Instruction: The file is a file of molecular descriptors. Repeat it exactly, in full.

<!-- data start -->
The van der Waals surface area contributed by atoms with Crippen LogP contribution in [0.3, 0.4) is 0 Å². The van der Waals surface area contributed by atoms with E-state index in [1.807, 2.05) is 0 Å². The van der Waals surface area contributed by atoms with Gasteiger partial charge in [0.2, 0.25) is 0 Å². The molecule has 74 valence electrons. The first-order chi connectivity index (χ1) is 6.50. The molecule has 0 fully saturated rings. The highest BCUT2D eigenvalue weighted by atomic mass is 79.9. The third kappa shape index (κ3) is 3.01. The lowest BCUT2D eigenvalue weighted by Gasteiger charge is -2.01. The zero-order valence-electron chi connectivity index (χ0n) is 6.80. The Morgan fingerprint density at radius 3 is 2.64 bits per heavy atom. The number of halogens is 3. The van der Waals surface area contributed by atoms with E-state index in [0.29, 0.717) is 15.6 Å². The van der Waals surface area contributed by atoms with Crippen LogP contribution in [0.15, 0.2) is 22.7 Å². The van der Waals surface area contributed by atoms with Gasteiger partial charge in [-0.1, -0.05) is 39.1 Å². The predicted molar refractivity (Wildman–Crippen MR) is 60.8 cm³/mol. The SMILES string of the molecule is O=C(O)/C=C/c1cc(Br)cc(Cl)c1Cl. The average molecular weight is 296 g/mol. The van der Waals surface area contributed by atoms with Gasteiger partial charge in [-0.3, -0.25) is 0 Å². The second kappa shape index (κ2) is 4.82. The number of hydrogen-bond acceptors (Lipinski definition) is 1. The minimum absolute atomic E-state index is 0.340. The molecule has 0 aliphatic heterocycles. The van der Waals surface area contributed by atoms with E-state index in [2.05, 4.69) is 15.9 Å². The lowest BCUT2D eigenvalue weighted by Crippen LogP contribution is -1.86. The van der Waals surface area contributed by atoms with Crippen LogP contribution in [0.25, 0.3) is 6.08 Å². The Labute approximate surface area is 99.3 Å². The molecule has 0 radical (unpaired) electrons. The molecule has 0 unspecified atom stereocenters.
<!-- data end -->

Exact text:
The van der Waals surface area contributed by atoms with Crippen LogP contribution in [0.3, 0.4) is 0 Å². The van der Waals surface area contributed by atoms with E-state index in [1.807, 2.05) is 0 Å². The van der Waals surface area contributed by atoms with Gasteiger partial charge in [0.2, 0.25) is 0 Å². The molecule has 74 valence electrons. The first-order chi connectivity index (χ1) is 6.50. The molecule has 0 fully saturated rings. The highest BCUT2D eigenvalue weighted by atomic mass is 79.9. The third kappa shape index (κ3) is 3.01. The lowest BCUT2D eigenvalue weighted by Gasteiger charge is -2.01. The zero-order valence-electron chi connectivity index (χ0n) is 6.80. The Morgan fingerprint density at radius 3 is 2.64 bits per heavy atom. The number of halogens is 3. The van der Waals surface area contributed by atoms with E-state index in [0.29, 0.717) is 15.6 Å². The van der Waals surface area contributed by atoms with Crippen LogP contribution in [0.15, 0.2) is 22.7 Å². The van der Waals surface area contributed by atoms with Gasteiger partial charge in [-0.1, -0.05) is 39.1 Å². The predicted molar refractivity (Wildman–Crippen MR) is 60.8 cm³/mol. The SMILES string of the molecule is O=C(O)/C=C/c1cc(Br)cc(Cl)c1Cl. The average molecular weight is 296 g/mol. The van der Waals surface area contributed by atoms with Gasteiger partial charge in [-0.3, -0.25) is 0 Å². The second kappa shape index (κ2) is 4.82. The number of hydrogen-bond acceptors (Lipinski definition) is 1. The minimum absolute atomic E-state index is 0.340. The molecule has 0 aliphatic heterocycles. The van der Waals surface area contributed by atoms with E-state index in [2.05, 4.69) is 15.9 Å². The lowest BCUT2D eigenvalue weighted by Crippen LogP contribution is -1.86. The van der Waals surface area contributed by atoms with Crippen LogP contribution in [0.25, 0.3) is 6.08 Å². The Labute approximate surface area is 99.3 Å². The molecule has 0 radical (unpaired) electrons. The molecule has 0 unspecified atom stereocenters.